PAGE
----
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Q: What is the difference between a course drop and a course withdrawal?
A: A course drop occurs when you remove yourself from a course before or during the add/drop period. There are no academic consequences for this action, but there may be financial aid repercussions for this drop if you no longer meet aid qualifications. The course will show on your registration history as dropped but will not post on any unofficial or official transcripts and does not count as attempted credit.
A withdrawal from a course occurs when you remove yourself from a course after the drop period has passed.
The academic consequences for this action include receiving the grade of W for the course, which will appear on any unofficial or official transcripts. A grade of W will not impact your GPA and does not count as completed credit toward your degree.
Q: Why would I consider withdrawing?
A: We recognize some students are faced with extreme hardships during the COVID-19 pandemic and we want to allow students additional flexibility and options for the affected semesters. We encourage all students to work diligently to complete their coursework and earn academic credit this term, as they are able. For students who are unable to complete coursework due to the current circumstances, extension of the withdraw deadline allows flexibility and the option to avoid negative academic consequences (grades).
Q: How does a withdrawal (W) impact my GPA? What about my future prospects, such as graduate school applications or job opportunities?
A: A W notation has no designated GPA and will not count in your overall GPA; however, it will impact your completion rate which is used to calculate your eligibility for financial aid. You should also consider that a W notation will be on your official transcript. While you must weigh the decision to withdraw on your current circumstances, academic or faculty advisors might be able to help you understand if W notations impact your future prospects.
Q: If I withdraw, will I get a refund of my tuition and fees?
A: No. A withdraw does not mean you will get a refund or your tuition and fees. If you withdraw from a class, you forfeit the tuition and fees you paid for the class.
Q: Can I still appeal to have my tuition and fees reimbursed if I withdraw?
A: To request a reimbursement of tuition and fees due to extenuating circumstances is referred to as a Tuition and Fee Appeal. You can find more information on Tuition and Fee Appeals here.
Q: How can I withdraw from my classes?
A: Please visit the Registrar’s website for Drop and Withdraw Instructions.
Q: If the course I want to withdraw from has a co-requisite class, am I required to withdraw from both?
A: No. Each course is treated separately. For example, if you are registered in BIO 1080 General Biology 1 and BIO 1090 General Laboratory 1 you can withdraw from one and complete the other.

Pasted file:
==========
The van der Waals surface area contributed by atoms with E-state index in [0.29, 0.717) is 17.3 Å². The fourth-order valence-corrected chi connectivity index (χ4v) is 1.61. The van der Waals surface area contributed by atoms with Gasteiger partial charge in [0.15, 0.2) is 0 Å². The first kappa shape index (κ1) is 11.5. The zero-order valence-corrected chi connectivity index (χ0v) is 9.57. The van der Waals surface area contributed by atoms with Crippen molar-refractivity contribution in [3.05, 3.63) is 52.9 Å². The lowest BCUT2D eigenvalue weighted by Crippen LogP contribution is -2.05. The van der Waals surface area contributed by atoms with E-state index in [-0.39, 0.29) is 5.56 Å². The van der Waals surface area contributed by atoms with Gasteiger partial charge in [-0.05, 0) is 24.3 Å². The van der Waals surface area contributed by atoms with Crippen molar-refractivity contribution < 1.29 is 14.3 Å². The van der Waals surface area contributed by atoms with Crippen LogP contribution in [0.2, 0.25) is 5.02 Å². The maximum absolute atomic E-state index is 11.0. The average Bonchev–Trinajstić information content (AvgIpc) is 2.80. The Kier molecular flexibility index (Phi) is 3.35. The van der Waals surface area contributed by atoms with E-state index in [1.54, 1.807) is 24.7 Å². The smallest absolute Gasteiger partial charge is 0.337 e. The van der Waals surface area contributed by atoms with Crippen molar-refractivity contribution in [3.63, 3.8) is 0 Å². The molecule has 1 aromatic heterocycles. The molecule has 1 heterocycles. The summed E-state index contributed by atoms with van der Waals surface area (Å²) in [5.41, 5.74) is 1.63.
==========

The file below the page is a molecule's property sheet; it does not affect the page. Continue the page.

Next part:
Q: What happens to my financial aid if I withdraw from my classes?
A: Withdrawing from one class or all classes can impact your Financial Aid. You may want to speak with a Financial Aid representative to see how a withdraw will affect your financial aid award or eligibility for financial aid. For more information, you can also refer to Financial Aid’s Withdraws: What if I Withdraw webpage.
Q: If I submitted and was approved for a Satisfactory Academic Progress (SAP) appeal to have my aid reinstated this term, will a withdraw impact my eligibility for aid in the future?
A: In this case, a withdraw may impact your financial aid status. It is important to talk to a Financial Aid representative if you are in this situation and need to withdraw from courses. A withdraw (W) does not count for academic credit and will count against your completion rate, which is one of the measures of Satisfactory Academic Progress. For information on how Satisfactory Academic Progress is impacted by a withdraw visit the SAP website.
Q: What is the difference between an administrative withdraw (AW) and a withdraw (W)?
A: An administrative withdraw is available to students who experienced extenuating circumstances which did not allow them to withdraw by the published withdraw deadline May 15, 2020. However, an AW and W have much of the same effect on your academic record and neither count for academic credit. An administrative withdraw requires an appeal. If the withdraw deadline has passed and you need to appeal for an administrative withdraw visit the Registrar’s forms website.
Q: If I need to withdraw, can I do so for individual courses, or must I withdraw for the entire term?
A: You may withdraw from individual courses and you may opt to withdraw from multiple and/or all courses, if your circumstances call for it. We encourage all students who are able to complete the courses that they can and earn the academic credit associated with the course(s). A withdrawal (W) results in no academic credit being granted. It is recommended that you speak with your academic advisor about your options, as they are here to support you in making a decision.